High-end clamp meters also have the ability to measure frequency on variable speed drives and many other types of equipment. An advanced clamp meter provides a better frequency reading than a digital multimeter because its filters allow it to reject the high-frequency components of the pulse-width modulation (PWM) waveform inherent to drives.
To make frequency measurements on a 3-phase motor connected to a variable speed drive, first check the output frequency indicated on the drive's display. Then set the clamp meter to frequency mode by pressing the button or turning the selector switch to a position labeled "Hz" on most clamp meters. Place the clamp around one of the phase conductors between drive and motor; the meter accurately displays the frequency.
It is estimated that more than 78% of the electricity consumed by U.S. industry is used to power electric motors. With the cost of energy on the rise, there is increased urgency to install high-efficiency motors in plants.
While high-efficiency motors consume less electricity than their older, less efficient counterparts, they are more likely to trip the circuit protector when started. The initial startup current, or inrush current, causes the trips. Inrush current can be several times greater than the operating, or steady-state current. For example, in a 3-phase motor, inrush current generally lasts between 75 and 150 msec with a current spike between 500% and 1200% of normal levels. Although short lived, this surge can create problems.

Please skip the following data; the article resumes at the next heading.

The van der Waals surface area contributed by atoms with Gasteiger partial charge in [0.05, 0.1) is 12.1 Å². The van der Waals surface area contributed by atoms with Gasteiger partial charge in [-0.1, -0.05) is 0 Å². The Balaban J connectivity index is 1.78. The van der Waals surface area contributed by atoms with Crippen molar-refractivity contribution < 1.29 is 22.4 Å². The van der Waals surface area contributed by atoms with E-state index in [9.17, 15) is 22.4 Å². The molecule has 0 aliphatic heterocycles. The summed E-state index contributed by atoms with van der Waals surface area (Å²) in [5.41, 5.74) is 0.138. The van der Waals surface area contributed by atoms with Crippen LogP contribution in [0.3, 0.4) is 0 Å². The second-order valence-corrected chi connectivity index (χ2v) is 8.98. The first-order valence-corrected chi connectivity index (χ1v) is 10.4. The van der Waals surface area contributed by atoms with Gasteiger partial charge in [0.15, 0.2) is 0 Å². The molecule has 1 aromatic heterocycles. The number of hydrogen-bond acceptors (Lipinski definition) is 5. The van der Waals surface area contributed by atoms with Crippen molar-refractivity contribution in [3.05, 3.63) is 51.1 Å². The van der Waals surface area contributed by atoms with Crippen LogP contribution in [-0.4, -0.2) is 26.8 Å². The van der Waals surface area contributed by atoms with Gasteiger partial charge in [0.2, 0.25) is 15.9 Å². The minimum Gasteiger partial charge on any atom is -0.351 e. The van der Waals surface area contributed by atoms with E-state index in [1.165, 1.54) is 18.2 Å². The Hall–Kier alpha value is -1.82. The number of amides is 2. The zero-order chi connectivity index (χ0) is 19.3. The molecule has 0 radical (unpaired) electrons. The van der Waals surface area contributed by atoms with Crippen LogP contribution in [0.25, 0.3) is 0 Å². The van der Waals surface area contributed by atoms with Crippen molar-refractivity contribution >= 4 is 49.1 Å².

Among the most annoying problems is a nuisance trip of the circuit protector. If the protector is not sized to handle the amount of inrush current that could occur, the device can trip upon energizing the circuit or during circuit operation.
Excessive inrush current may also shorten the life of switches and circuit protectors. Switches are most susceptible since the current spike occurs as the contacts are closed, causing the contacts to become pitted. In severe cases, excess current can weld switch contacts together.
Because of this, precise measurement of inrush current is more than just a convenience — it's a critical element of motor installation and maintenance. Some of the latest clamp meters have the ability to accurately measure inrush current with the touch of a button. They use high-speed, digital signal processing to filter out electronic noise and capture the starting, or inrush, current as the circuit protector sees it.
To make an inrush measurement, first "arm" the inrush function of the clamp meter by pressing the inrush button with the clamp hooked around the conductor. Activate the load and the measurement will be triggered by the inrush current. Once triggered, the meter takes a large number of samples during a 100-msec period. The clamp meter digitally filters and processes these samples to calculate the actual starting current. The result is a highly accurate, synchronous indication of the start current.